5.) Two — not one, but two — diamond solitaires. Not the actual ring…just the stone. The first disappeared on a dark and stormy night on a gravel drive. The second disappeared about 25 years later on a bright, sunny day. Both involved calls to insurance companies. Learned my lesson. Gave up on diamonds and replaced it with a genuine peridot.

6.) Library book on CD. I have the final CD…just can’t find the other six and their box. This could be costly. And much as I love Stuart Woods, I can only listen to Stone Barrington’s fascinating conclusion  so many times.

7.) A student’s folder. This happens once in awhile, but  it’s not always my fault. Sometimes they get misfiled. But this usually happens when I have a meeting with said student in about 30 minutes.  Which, by the way, has already happened today.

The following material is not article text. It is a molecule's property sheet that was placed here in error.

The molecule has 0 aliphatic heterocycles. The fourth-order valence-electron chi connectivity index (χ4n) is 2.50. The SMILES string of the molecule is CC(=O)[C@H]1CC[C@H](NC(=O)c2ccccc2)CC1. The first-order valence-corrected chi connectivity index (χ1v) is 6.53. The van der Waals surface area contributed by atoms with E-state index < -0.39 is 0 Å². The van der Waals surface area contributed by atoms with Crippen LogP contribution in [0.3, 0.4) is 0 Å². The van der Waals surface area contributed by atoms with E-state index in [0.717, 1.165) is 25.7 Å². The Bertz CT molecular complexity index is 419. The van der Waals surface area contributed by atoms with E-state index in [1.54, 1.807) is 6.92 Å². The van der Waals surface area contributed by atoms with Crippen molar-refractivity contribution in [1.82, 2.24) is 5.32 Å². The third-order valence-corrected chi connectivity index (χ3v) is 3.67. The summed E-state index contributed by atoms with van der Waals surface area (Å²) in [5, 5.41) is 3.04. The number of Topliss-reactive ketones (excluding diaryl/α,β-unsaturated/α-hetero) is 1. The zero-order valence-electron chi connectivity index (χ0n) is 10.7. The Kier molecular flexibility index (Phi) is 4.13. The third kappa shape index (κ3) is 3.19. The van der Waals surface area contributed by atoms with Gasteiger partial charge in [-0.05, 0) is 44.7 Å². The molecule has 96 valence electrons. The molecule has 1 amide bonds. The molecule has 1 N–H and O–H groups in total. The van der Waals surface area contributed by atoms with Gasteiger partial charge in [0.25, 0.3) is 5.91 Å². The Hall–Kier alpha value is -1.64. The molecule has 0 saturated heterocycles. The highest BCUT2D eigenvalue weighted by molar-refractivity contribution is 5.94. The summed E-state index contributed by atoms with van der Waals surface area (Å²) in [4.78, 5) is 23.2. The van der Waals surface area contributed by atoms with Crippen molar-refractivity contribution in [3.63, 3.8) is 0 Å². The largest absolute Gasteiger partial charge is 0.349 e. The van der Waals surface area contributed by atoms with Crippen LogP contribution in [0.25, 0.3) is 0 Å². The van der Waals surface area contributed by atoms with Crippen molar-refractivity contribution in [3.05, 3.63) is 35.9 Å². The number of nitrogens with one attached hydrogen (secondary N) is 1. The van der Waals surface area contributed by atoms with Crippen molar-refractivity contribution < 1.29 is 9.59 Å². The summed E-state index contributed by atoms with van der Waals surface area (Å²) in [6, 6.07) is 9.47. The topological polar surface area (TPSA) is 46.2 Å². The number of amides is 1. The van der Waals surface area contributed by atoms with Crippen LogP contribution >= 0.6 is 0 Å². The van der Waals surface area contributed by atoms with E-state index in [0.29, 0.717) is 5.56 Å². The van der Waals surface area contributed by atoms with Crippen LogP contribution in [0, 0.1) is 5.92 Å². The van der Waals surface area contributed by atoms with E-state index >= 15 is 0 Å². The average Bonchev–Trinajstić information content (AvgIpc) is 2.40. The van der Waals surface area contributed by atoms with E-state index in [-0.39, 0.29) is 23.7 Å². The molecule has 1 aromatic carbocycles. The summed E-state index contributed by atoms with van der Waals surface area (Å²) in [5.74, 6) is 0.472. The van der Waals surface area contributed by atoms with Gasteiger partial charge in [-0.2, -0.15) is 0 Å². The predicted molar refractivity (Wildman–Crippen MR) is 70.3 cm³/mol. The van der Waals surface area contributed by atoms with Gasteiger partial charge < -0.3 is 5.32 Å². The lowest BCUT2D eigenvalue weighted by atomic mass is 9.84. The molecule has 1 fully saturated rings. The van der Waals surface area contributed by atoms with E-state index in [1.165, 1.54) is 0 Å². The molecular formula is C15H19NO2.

I wonder if it’s bad luck to admit that I lose things? Probably not. It would probably happen just as often if I never told anyone. But I’d better quit while I’m ahead. Besides, I’ve got to head off to that meeting. Now….if I can just find that Prius smart key fob. Anyone seen this?

 

Welcome to our zoo, part two

Late Friday afternoon, an energetic Havanese entered our lives with the force akin to a full-blown blizzard. My first hint at how the weekend might play out came when Ike bolted to the front door, sniffing along the doorjamb, whimpering only slightly.

Much to his surprise, the door opened and a white ball of fluff barreled into the living room, skidded across the oak floor and slammed into Ike. The moment he was off his leash, the two dogs were racing through the house. Watson barely stopped long enough to acknowledge his owners’ goodbyes.

Ike thinks he's hiding